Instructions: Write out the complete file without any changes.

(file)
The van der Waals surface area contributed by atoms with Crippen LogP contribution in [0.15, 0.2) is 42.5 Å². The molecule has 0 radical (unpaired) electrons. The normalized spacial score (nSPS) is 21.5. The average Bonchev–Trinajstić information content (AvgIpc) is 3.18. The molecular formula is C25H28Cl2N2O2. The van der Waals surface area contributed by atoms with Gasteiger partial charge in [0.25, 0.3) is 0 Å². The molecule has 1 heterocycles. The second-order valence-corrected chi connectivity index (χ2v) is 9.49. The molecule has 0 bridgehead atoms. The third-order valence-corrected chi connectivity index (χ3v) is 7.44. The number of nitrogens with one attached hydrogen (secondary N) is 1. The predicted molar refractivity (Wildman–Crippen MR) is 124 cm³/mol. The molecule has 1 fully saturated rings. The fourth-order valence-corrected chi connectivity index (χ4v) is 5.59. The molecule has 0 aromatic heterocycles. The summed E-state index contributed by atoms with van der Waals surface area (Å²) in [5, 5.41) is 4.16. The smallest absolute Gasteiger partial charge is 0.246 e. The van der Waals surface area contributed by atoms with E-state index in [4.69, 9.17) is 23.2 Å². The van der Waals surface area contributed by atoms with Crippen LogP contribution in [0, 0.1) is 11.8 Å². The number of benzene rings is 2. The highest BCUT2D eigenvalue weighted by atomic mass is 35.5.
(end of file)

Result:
The van der Waals surface area contributed by atoms with Crippen LogP contribution in [0.15, 0.2) is 42.5 Å². The molecule has 0 radical (unpaired) electrons. The normalized spacial score (nSPS) is 21.5. The average Bonchev–Trinajstić information content (AvgIpc) is 3.18. The molecular formula is C25H28Cl2N2O2. The van der Waals surface area contributed by atoms with Gasteiger partial charge in [0.25, 0.3) is 0 Å². The molecule has 1 heterocycles. The second-order valence-corrected chi connectivity index (χ2v) is 9.49. The molecule has 0 bridgehead atoms. The third-order valence-corrected chi connectivity index (χ3v) is 7.44. The number of nitrogens with one attached hydrogen (secondary N) is 1. The predicted molar refractivity (Wildman–Crippen MR) is 124 cm³/mol. The molecule has 1 fully saturated rings. The fourth-order valence-corrected chi connectivity index (χ4v) is 5.59. The molecule has 0 aromatic heterocycles. The summed E-state index contributed by atoms with van der Waals surface area (Å²) in [5, 5.41) is 4.16. The smallest absolute Gasteiger partial charge is 0.246 e. The van der Waals surface area contributed by atoms with E-state index in [4.69, 9.17) is 23.2 Å². The van der Waals surface area contributed by atoms with Crippen LogP contribution in [0, 0.1) is 11.8 Å². The number of benzene rings is 2. The highest BCUT2D eigenvalue weighted by atomic mass is 35.5.